“That’s about a $10,000 contribution,” VanCampen. “That’s significant.”

It’s probably a one-time-only deal. Southwest often provides free flights for new hubs, VanCampen said.

Getting Kansas Honor Flight off the ground has been a chore because fundraising hit a lull with the problems surrounding Central Prairie.

For a couple of months after it was cut off by the national headquarters, Central Prairie’s website said it still planned to do Honor Flights, even though the president of Central Prairie’s board said that wasn’t the case. The website now directs visitors to Kansas Honor Flight.

It costs about $20,000 to take 30 veterans on a flight, VanCampen said. Much of the $1.2 million raised for Central Prairie over the years came from the Wichita area.

“We have to start from ground zero,” said Herb Duncan, who led volunteer efforts in Wichita to raise funds for Honor Flight. “The money bucket is gone, and we’re trying to refill it.”

Kansas Honor Flight’s recent announcement that it will have its first flight this month has jump-started that effort, Duncan said.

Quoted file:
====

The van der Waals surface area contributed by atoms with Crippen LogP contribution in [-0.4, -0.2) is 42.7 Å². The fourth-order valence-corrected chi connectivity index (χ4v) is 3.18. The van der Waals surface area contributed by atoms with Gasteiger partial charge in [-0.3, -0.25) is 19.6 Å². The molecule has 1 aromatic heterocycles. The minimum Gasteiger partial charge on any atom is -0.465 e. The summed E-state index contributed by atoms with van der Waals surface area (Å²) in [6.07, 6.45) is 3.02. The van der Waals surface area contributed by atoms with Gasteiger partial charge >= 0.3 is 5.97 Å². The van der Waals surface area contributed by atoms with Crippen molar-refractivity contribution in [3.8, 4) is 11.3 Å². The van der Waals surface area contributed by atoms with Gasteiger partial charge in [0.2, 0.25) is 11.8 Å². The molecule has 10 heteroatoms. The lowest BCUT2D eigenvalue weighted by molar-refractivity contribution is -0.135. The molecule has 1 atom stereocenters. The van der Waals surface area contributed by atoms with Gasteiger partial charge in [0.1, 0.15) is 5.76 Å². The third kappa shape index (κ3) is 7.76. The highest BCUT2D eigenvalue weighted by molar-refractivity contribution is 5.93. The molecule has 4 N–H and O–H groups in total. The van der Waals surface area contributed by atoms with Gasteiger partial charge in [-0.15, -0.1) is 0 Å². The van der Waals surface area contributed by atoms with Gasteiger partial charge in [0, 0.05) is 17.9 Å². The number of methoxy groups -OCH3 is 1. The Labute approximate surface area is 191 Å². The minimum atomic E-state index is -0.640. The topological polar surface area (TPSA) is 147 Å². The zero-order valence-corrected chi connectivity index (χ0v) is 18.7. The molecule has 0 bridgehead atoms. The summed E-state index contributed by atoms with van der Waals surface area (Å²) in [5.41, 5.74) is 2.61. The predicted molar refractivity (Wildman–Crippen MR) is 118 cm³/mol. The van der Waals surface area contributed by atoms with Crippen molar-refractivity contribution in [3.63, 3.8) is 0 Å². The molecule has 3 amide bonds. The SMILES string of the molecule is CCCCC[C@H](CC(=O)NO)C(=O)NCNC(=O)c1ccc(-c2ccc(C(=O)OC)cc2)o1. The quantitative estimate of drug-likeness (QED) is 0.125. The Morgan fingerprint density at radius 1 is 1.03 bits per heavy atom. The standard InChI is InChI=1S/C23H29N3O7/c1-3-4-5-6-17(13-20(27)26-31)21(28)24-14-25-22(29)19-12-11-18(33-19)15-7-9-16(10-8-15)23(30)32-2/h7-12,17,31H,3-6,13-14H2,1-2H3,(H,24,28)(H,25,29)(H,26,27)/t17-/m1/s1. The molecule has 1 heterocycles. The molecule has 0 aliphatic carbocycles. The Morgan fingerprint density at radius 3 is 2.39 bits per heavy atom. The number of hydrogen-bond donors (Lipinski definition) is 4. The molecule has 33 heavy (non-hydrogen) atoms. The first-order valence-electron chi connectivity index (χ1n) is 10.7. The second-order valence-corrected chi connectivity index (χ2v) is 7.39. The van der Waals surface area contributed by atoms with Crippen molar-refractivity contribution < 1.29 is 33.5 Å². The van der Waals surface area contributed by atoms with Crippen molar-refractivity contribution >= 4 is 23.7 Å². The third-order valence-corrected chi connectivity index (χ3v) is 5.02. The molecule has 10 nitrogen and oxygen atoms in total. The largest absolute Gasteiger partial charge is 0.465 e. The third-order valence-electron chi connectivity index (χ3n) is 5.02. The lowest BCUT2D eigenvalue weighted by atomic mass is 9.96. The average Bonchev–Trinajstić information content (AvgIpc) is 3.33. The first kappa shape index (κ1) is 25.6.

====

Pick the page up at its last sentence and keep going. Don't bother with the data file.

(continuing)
He met with American Legion and Veterans of Foreign Wars groups last weekend to rally support for the effort.

“They’re ready to help,” Duncan said.

‘Back on track’

At first, Duncan balked at jumping on board with the Kansas Honor Flight because his allegiance was to Central Prairie. VanCampen and others in his organization also were active with Central Prairie as volunteers.

“Herb and I sat down and talked,” VanCampen said. “We both want the same thing for the veterans.”

Duncan said, “We’re back on track.”

He would like to see the continuation of taking flights of 100 vets at a time, as Central Prairie sometimes did. “Doing one big flight would be a catalyst to re-energize Wichita for a solid stream of money,” he said, adding that funds could also be used to take Korean and Vietnam vets to see their memorials.

But he said, “Mike is driving the bus. We’re behind him 100 percent.”

VanCampen will keep the number of vets going on each flight in the 28-30 range. The smaller number is less stressful on the aging vets, he said, noting that 21 of the 28 vets going on the July flight will require wheelchairs at least some of the time.

“Plus, we have to wait around to get more money if we’re taking 100,” VanCampen said. “These veterans can’t wait.”

In going through the applications turned over from Central Prairie, he said his group had to contact 50 veterans or their families before coming up with the 28.